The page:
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Planets in Rare Star System Dance in Perfect Mathematical Harmony

This system has been running flawlessly for a billion years.

By Cassidy Ward
Orbital geometry of six exoplants orbiting HD110067

Lars von Trier’s 2011 sci-fi drama Melancholia (streaming now on Peacock) is two stories at once. On one hand, it is about the very personal struggle inherent in being a person; how we balance our relationships, our obligations, and our happiness. On the other hand it’s about the imminent destruction of the Earth when an unexpected planet shows up and smashes into us. It’s also about how sometimes those two things can feel the same.

It’s unlikely that any unannounced worlds are going to show up and sucker punch us, but it is true that planets don’t always orbit in wholly predictable ways. Most systems start out with a high degree of symmetry and harmony but soon become more chaotic, making the position and movement of exoplanets (worlds outside of our solar system) difficult to predict. Recently, however, astronomers detected a rare system of nearby planets all dancing in almost perfect harmony.

The Planets Dance and None of Them Dance Better Than These

NASA’s Transiting Exoplanet Survey Satellite (TESS) first detected planets around the star HD110067 in 2020. Initial analysis suggested two worlds but they didn’t get a good enough look to figure out the orbits. Two years later, TESS looked again and once again there were two worlds, but when they compared the two measurements they didn’t quite make sense. So, astronomers went hunting for more data using the European Space Agency’s (ESA’s) CHEOPS mission. That’s short for CHaracterizing ExOPlanet Satellite.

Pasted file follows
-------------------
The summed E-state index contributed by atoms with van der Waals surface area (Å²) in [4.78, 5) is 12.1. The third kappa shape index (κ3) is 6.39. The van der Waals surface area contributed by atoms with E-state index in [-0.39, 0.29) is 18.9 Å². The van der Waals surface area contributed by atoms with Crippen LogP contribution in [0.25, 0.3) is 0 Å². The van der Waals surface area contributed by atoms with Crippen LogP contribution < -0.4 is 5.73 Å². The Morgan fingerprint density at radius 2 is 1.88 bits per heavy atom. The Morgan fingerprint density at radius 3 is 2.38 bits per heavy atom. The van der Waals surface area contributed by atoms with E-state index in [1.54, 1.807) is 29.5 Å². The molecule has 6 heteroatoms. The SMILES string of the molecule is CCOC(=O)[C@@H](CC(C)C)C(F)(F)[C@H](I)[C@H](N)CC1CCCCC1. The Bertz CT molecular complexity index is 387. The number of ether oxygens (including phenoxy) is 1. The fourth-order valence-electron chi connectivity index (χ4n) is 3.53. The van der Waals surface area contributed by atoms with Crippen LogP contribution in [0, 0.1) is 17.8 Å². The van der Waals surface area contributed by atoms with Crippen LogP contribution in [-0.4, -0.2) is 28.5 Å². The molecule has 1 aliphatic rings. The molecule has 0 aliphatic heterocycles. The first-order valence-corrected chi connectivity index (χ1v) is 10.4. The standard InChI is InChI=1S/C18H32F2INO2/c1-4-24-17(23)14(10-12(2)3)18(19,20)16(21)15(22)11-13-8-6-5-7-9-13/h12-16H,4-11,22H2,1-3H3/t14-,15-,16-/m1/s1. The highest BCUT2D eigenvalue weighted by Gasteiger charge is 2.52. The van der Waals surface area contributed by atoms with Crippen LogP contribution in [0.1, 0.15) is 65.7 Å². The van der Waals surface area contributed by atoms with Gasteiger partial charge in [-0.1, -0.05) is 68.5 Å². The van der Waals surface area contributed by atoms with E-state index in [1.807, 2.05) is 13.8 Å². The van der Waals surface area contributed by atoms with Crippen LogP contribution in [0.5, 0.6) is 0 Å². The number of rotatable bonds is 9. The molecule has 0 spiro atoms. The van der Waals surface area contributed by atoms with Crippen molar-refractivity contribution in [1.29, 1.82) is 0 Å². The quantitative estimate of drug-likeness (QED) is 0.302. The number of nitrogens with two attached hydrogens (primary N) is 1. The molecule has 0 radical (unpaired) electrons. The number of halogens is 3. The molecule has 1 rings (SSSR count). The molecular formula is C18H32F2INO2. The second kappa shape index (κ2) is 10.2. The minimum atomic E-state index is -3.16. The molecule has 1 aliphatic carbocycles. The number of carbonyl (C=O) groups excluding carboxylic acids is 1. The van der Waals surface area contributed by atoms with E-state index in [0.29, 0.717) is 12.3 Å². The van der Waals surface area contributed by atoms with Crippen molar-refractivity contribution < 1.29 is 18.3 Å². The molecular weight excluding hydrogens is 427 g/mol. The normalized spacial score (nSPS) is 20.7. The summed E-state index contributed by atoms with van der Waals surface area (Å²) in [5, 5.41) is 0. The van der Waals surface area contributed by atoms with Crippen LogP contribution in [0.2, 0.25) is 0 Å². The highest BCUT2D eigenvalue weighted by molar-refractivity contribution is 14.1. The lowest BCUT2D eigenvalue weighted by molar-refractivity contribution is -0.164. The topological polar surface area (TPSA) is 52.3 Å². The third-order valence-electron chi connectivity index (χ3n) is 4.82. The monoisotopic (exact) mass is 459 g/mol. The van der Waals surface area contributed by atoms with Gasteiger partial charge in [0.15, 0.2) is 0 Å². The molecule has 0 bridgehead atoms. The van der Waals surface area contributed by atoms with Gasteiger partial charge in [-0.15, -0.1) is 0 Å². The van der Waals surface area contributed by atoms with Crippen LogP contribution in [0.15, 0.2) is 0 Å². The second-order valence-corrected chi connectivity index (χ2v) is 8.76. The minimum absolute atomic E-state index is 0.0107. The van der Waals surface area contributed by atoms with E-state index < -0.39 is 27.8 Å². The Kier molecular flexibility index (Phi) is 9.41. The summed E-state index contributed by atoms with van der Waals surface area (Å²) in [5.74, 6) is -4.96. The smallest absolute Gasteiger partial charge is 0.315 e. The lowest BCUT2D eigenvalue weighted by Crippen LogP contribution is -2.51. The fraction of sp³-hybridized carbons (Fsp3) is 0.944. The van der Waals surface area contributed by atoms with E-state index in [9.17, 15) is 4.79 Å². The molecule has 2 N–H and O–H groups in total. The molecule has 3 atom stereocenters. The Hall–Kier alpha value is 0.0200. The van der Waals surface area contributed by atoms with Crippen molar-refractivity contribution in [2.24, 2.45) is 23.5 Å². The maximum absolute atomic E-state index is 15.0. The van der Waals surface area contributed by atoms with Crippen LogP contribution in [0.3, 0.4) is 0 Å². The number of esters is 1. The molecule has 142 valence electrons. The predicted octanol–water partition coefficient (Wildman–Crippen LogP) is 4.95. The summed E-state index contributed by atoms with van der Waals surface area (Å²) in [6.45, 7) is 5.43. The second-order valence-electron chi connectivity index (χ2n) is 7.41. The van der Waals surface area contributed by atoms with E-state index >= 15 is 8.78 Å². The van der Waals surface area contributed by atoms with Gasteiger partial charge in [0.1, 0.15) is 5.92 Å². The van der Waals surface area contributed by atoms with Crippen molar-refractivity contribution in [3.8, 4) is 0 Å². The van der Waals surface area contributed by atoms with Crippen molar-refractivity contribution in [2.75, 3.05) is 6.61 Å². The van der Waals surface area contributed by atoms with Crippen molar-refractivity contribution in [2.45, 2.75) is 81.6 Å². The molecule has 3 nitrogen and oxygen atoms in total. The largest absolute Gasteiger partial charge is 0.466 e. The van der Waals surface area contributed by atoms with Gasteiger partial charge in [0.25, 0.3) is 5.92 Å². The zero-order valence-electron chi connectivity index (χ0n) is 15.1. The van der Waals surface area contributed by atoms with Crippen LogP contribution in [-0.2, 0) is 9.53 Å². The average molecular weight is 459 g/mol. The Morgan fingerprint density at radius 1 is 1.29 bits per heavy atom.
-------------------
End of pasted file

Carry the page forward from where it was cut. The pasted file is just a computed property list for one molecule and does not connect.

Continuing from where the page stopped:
RELATED: Earth’s Mantle May Be Partially Made of a Different, Dead Planet

Using CHEOPS, astronomers were able to cast a wide net and look for signals in a wide range of orbits around HD110067. That’s when they found a third planet, and with it a key to understanding the entire system and locating even more planets. The trick was a unique mathematical relationship, according to an ESA statement.

Astronomers realized that the orbital period (the amount of time it takes an exoplanet to complete an orbit around its star) of the innermost planet was 9.114 days. The orbital period of the second planet was 13.763 days and the third was 20.519 days. Each planet’s orbit is almost exactly 1.5 times the length of the planet before it. Put another way, for every three orbits of the first planet, the second planet completes two. The relationship remains true for the third and fourth planets as well. The fifth and sixth planets have a 4:3 resonance in which they orbit three times for every four orbits of the planet before them. Every planet in this system is dancing in near perfect harmony with the worlds around it.

An infographic depicting a 6 exoplanet system.

This sort of undisturbed mathematical dance is unusual in the cosmos, particularly in a system as old as this one. Most systems begin in harmonic resonance but that balance is easily disturbed. The formation of a large planet or a close pass with another star can disrupt orbits and bump things out of sync. Over time, orbits tend to get a little messier than they began. Astronomers estimate only about 1% of planetary systems keep their nicely organized orbital paths. Yet, this system is running as if it were fresh out of the box.

Despite having formed more than a billion years ago, the system around HD110067 is filled with planets orbiting exactly where they are supposed to be. So much so that we were able to find planets we didn’t know were there by following a simple mathematical pattern. If only that were true for the rogue planet Melancholia.

Catch Melancholia streaming right now on Peacock.

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